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Controversial bill to regulate online streaming becomes law

A controversial government bill to overhaul Canadian broadcasting laws to regulate streaming services has passed the final hurdle in the Senate and received royal assent Thursday evening.

After years of debate, the Senate gave its final approval Thursday to Bill C-11, also known as the Online Streaming Act. It received royal assent shortly after.

The bill makes changes to Canada’s Broadcasting Act. The legislation requires streaming services, such as Netflix and Spotify, to pay to support Canadian media content like music and TV shows.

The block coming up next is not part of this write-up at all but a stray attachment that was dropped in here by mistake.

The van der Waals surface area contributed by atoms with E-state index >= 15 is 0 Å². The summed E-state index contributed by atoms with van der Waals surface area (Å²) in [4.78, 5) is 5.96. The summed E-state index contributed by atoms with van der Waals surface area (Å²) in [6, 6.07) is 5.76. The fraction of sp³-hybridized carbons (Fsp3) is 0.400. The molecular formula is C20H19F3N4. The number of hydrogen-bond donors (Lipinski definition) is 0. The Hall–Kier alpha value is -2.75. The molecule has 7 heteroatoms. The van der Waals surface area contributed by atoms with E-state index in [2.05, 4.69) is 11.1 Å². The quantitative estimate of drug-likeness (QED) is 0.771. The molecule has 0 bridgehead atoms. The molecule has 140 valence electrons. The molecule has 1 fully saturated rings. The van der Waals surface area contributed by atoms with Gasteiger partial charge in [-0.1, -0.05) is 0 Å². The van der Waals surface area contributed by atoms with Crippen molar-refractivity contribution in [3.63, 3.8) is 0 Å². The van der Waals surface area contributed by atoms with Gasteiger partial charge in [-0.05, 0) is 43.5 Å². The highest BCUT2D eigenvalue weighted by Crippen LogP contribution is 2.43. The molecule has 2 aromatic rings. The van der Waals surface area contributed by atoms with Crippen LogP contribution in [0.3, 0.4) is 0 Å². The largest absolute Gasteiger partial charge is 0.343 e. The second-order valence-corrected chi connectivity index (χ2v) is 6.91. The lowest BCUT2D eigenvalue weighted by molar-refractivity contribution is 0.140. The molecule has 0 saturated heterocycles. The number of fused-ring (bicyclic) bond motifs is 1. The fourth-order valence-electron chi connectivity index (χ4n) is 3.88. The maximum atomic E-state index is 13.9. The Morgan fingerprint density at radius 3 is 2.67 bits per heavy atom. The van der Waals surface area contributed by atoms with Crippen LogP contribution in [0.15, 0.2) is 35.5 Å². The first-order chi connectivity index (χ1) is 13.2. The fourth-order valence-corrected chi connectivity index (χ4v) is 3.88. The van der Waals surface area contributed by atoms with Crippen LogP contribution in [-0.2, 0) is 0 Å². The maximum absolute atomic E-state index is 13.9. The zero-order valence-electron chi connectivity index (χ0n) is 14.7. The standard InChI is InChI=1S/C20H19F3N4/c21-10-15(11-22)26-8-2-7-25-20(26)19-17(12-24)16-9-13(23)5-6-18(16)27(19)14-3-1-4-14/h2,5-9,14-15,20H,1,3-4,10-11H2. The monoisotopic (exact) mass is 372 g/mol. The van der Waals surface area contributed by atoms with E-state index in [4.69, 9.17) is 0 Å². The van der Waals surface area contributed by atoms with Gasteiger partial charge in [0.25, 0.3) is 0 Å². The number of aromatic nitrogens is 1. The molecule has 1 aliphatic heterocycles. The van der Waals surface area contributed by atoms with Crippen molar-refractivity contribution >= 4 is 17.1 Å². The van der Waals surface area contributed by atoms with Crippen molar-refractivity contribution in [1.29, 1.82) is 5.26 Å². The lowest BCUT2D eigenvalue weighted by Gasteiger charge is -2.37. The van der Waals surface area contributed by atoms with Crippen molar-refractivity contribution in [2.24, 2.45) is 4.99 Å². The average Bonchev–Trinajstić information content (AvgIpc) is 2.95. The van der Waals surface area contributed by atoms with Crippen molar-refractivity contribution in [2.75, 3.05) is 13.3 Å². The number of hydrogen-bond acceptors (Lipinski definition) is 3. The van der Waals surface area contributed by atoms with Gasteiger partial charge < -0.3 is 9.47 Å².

It also requires the platforms to promote Canadian content. Specifically, the bill says “online undertakings shall clearly promote and recommend Canadian programming, in both official languages as well as in Indigenous languages.”

The changes give the Canadian Radio-television and Telecommunications Commission (CRTC), Canada’s broadcast regulator, broad powers over digital media companies, including the ability to impose financial penalties for violations of the act.

The government says the legislation is necessary to impose the same regulations and requirements in place for traditional broadcasters on online media platforms. Right now, broadcasters are required to spend at least 30 per cent of their revenue on supporting Canadian content.

“Online streaming has changed how we create, discover, and consume our culture, and it’s time we updated our system to reflect that,” a government news release on the bill says.